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Keys to Success With Ultrasound-guided Nerve Blocks
Increase the speed of performance and the quality of peripheral nerve blocks.
Dan O'Connor
Publish Date: October 10, 2007   |  Tags:   Anesthesia

"I'd be worried, too, if you told me that the anesthetic you were about to give me has a 35 percent chance of not working," says Brian Sites, MD, assistant professor of anesthesiology and director of regional and orthopedic anesthesia at Dartmouth-Hitchcock Medical Center in Lebanon, N.H. He's widely regarded as the leader in the use of hand-carried ultrasound to perform nerve blocks.

Ultrasound Reimbursement Pointers

Here's coverage and payment information advice for ultrasound-guided procedures.

  • A recorded image must be saved indefinitely either as a stored data file or as a picture in the chart which documents the use of the ultrasound.
  • The ultrasound guidance must meet standards for medical necessity and must meet the requirements for completeness for the code that is chosen.
  • Payment varies by plan and payor. Some payors let all physicians bill, some restrict payment to certain subspecialties. Check the reimbursement of the patient's plan.
  • The surgical center can submit for a facility fee as well as the physician submitting for a professional fee.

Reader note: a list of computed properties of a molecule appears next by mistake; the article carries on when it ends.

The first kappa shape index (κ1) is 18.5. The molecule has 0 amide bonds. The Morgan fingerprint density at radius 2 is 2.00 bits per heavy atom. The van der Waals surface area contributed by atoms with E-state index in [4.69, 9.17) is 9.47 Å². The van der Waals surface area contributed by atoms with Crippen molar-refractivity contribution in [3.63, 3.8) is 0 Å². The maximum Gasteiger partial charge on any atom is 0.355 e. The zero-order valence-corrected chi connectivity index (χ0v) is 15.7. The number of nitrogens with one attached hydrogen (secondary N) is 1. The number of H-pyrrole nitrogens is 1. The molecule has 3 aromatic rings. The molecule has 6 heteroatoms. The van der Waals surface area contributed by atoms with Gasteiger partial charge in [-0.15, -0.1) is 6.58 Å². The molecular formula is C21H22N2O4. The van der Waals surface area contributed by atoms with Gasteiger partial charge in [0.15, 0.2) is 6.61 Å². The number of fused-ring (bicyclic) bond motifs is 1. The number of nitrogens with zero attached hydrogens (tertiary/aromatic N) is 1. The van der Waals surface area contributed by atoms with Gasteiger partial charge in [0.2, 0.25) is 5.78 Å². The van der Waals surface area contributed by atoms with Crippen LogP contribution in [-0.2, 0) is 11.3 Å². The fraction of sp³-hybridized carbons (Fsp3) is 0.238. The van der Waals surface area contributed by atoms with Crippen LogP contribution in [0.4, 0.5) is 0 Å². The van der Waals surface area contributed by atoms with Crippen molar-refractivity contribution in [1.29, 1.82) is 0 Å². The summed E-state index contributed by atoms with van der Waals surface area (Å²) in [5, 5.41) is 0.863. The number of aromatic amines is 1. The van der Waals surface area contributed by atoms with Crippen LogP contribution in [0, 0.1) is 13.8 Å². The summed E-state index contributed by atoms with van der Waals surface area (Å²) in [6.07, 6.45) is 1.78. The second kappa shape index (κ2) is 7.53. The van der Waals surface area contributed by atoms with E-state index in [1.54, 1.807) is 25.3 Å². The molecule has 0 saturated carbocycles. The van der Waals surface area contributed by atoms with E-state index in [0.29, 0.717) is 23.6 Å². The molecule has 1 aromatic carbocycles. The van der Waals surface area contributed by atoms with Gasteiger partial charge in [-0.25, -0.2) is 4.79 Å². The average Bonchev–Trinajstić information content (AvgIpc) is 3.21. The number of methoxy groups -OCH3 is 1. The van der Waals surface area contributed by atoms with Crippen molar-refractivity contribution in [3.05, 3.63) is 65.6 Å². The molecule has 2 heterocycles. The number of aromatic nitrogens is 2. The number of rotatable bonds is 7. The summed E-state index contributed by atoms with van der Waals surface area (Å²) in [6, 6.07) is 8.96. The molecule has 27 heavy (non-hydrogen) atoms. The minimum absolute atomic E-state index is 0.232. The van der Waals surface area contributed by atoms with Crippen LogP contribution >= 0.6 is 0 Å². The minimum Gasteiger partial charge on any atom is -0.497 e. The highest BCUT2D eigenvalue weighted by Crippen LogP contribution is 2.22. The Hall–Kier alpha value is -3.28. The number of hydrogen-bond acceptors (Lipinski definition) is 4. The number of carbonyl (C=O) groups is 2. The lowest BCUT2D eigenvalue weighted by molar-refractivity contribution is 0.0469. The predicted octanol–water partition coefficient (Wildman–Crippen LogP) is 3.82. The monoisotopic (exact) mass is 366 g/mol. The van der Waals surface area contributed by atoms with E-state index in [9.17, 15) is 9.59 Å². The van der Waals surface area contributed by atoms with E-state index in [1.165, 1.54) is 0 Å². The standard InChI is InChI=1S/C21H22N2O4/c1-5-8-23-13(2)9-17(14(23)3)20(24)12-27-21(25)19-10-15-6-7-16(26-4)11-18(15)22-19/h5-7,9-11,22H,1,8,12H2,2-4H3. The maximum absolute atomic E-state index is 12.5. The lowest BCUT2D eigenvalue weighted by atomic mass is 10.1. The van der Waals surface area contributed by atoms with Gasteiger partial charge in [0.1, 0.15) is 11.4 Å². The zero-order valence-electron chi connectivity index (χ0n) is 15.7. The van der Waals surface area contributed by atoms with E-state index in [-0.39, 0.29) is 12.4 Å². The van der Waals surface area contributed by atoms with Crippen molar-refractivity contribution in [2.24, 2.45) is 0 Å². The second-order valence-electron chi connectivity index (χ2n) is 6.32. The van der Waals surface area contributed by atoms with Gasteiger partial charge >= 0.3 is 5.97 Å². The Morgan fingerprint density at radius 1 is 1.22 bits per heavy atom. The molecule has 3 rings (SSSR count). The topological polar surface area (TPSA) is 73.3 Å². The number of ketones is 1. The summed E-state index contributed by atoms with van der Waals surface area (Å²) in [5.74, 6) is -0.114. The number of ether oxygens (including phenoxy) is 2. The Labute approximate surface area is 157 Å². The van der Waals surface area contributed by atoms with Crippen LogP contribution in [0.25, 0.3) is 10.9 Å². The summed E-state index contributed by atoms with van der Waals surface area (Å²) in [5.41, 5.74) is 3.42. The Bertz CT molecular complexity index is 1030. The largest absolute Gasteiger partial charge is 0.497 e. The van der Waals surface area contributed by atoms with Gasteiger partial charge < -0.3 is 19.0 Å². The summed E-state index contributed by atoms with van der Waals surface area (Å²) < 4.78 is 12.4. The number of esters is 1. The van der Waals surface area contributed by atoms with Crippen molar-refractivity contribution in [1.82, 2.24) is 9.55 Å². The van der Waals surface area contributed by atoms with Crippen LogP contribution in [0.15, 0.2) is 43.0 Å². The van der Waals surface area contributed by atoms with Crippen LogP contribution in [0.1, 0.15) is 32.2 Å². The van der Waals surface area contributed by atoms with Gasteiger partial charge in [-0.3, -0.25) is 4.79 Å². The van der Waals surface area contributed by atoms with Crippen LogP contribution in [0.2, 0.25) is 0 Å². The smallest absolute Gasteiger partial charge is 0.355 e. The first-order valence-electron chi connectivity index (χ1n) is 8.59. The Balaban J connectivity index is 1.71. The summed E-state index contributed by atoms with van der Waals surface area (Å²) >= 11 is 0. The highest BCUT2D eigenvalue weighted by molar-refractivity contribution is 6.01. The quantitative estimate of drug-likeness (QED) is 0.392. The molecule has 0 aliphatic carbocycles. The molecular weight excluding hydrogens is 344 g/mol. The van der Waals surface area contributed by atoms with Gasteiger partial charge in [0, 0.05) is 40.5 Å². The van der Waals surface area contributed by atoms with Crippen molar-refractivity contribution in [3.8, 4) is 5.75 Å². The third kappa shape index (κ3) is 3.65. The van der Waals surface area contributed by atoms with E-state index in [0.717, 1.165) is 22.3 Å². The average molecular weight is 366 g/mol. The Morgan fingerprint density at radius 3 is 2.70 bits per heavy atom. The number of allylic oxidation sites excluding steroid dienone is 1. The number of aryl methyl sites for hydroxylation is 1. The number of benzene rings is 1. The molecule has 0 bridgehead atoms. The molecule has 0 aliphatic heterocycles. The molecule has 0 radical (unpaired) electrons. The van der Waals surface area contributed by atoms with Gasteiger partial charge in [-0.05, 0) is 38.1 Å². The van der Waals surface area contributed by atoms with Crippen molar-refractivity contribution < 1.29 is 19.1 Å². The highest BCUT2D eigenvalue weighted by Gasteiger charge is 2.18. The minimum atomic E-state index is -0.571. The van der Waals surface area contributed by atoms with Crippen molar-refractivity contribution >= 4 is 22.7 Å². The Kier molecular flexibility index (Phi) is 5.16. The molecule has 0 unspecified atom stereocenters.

His point is this: For all of regional anesthesia's benefits, it's not without its challenges. Chief among them: placing a needle to administer anesthesia in a targeted area within the body isn't easy. There are also the issues of the time it takes to administer a nerve block compared to general anesthesia and the fact that nerve blocks should be performed in a dedicated block room.

They've got to work
Peripheral nerve blocks have well-known benefits - faster recovery, smoother discharge, diminished post-operative pain and faster throughput. But for facilities to capitalize on these benefits, the nerve blocks have to work. Enter an imaging modality, which Dr. Sites calls long overdue.

"Historically, the success rates of the procedures have not been wonderful, from as low as 60 percent to as high as 90 percent," says Dr. Sites. "There's little doubt that regional anesthesia is far superior. But its success rate - or lack thereof - is troublesome."

Many regional anesthesia providers rely on seeing and feeling anatomical landmarks to guide needle placement. They may also use a nerve stimulator to prompt an observable muscle twitch when the needle locates the targeted nerve. Dr. Sites dismisses these techniques as a "surrogates for what you cannot see" and as "blind, random approaches based on anatomical assumptions." Ultrasound, on the other hand, lets you see the needle, the anesthetic, the nerves and other structures that you don't want to injure. "You can strategically and accurately position the needle in a very delicate area," he says.

With their promise of faster, more accurate needle placement, ultrasound-guided nerve blocks will become the standard of care in the next five to 10 years, Dr. Sites believes. He qualifies that statement by adding that changes in behavior are needed.